The Biggest Mistake You're Making With Hard-Boiled Eggs

A hard-boiled egg is probably one of the first dishes you ever learn to make, simply because it's so easy. One or more eggs are laid in a pot, water is poured in, then the pot is left on the stove to boil. You wait a bit because you assume that if you turn off the heat too early you could end up with soft-boiled eggs, then you take them out. Maybe you rinse them in cold water and maybe you don't — in any case, the eggs are ready for you when you want them.

It might sound simple enough, but many things can go wrong when you're making hard-boiled eggs. You could be using the wrong pot, for instance, and by the wrong pot we mean one that's too small to hold all the eggs you want to cook. The Kitchn says boiling your eggs in cramped real estate ensures your eggs don't cook at the same temperature, and as a result, all come out in different stages of doneness. You wouldn't think it, but a problem also arises when you try to use eggs that are too fresh, because doing that means your eggs will be that much harder to peel, as the whites become more bonded to the shell. Then there are the times when you find a green ring around the egg yolk... you might think that's okay, but chefs disagree. 

Hard-boiled eggs are easy to overcook

The biggest issue with hard-boiled eggs is one that you probably wouldn't notice if you've been eating them the same way all your life, and that's that you're overcooking them, which is where the dark ring around the yolk comes in — plus bad texture. "Overcooking hard-boiled eggs results in what I call the 'Death Star Effect.' This is where the egg is so abused by boiled water that it comes out looking like the imposing gray symbol of the Evil Empire. Not only are these eggs hard to look at, but the texture of the yolk is dry and chalky, and the flavor is something akin to the overly-sulfuric aroma of chronic flatulence. PLEASE DON'T DO THIS TO YOUR EGGS," Brooklyn restaurateur and brunch specialist Nick Korbee told Insider.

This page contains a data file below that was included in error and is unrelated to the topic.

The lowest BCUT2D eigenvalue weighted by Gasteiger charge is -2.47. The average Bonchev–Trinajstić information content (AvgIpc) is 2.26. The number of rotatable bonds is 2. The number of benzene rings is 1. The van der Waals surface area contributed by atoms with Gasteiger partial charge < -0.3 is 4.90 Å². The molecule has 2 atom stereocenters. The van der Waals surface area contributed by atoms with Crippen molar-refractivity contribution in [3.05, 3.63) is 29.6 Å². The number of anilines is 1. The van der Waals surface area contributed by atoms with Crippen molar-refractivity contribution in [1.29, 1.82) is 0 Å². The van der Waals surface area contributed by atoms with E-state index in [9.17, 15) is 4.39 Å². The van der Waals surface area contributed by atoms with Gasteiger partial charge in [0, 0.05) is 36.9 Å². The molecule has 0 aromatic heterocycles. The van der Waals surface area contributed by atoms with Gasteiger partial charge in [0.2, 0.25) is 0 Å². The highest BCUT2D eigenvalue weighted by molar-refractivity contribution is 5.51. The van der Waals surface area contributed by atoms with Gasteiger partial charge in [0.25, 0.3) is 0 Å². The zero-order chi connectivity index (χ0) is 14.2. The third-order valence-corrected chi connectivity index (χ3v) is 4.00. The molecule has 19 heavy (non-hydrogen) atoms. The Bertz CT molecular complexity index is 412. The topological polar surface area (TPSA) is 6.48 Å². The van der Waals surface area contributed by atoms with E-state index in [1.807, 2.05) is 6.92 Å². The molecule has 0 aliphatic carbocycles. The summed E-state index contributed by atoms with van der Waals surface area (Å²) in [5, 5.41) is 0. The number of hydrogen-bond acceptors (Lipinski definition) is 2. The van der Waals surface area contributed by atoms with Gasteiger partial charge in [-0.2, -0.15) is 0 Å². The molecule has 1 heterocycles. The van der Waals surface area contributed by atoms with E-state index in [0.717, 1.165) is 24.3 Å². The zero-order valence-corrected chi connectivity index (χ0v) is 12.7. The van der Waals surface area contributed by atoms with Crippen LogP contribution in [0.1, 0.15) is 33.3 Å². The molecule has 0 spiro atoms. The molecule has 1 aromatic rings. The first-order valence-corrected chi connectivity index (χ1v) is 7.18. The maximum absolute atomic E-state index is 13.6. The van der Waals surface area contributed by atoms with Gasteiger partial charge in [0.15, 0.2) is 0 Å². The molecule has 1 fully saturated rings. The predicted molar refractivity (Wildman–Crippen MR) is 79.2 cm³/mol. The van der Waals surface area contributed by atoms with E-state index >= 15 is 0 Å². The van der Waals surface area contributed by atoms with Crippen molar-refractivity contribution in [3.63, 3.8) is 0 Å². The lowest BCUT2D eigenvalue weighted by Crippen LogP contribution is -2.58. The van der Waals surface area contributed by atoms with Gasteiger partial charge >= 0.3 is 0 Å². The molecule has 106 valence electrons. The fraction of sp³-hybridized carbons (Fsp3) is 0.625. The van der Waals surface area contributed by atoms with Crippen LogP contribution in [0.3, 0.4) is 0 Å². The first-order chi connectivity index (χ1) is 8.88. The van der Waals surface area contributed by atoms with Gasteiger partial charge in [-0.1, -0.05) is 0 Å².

While Korbee is at odds with The Kitchn over the temperature water should be before eggs are dropped in (Korbee thinks the water should be boiling, while The Kitchn recommends the eggs and water are boiled at the same time to keep the eggs from cracking); both agree that eggs should be slid into an ice bath as soon as they are retrieved from the pot so you can cool them down as soon as possible. And the most important tip, no matter what method you use to cook your eggs? "Please don't wing it. Use a timer," Korbee said. For him that means a nine-minute boil for a creamy-textured yolk that's a brilliant yellow, and 11 minutes for deviled eggs.

Why your timer is important for perfect hard-boiled eggs

Everyone agrees that timing is key to getting your hard boiled eggs rightThe Stay at Home Chef says different cooking times can give you different types of hard boiled eggs. Like The Kitchn, the Stay at Home Chef recommends sliding eggs into cold water, making sure the eggs have about an inch of water on top, then turning the heat on high to bring the water and eggs to a rapid boil. You then cover the pan, take it off the heat, and set a timer to get the kind of eggs you want. Four minutes will yield a custardy center, which gets progressively harder as time passes, and by the time you hit 12 minutes, the eggs will be well done. Whatever time you choose, remove them from the hot water and let them have a swim in an ice bath to keep them from cooking any longer.

But if you've done everything right, and there's still a green ring around your yolk, something else is cooking. "The ring is caused by a chemical reaction involving sulfur (from the egg white) and iron (from the egg yolk), which naturally react to form ferrous sulfide at the surface of the yolk. The reaction is usually caused by overcooking, but can also be caused by a high amount of iron in the cooking water," Mary Torell, a spokesperson for the Nebraska Department of Agriculture told UNL Food. But even if you do overcook your hard-boiled eggs and get the green ring around the yolk, don't fret — it's perfectly harmless and safe to eat... Just remember your timer next time.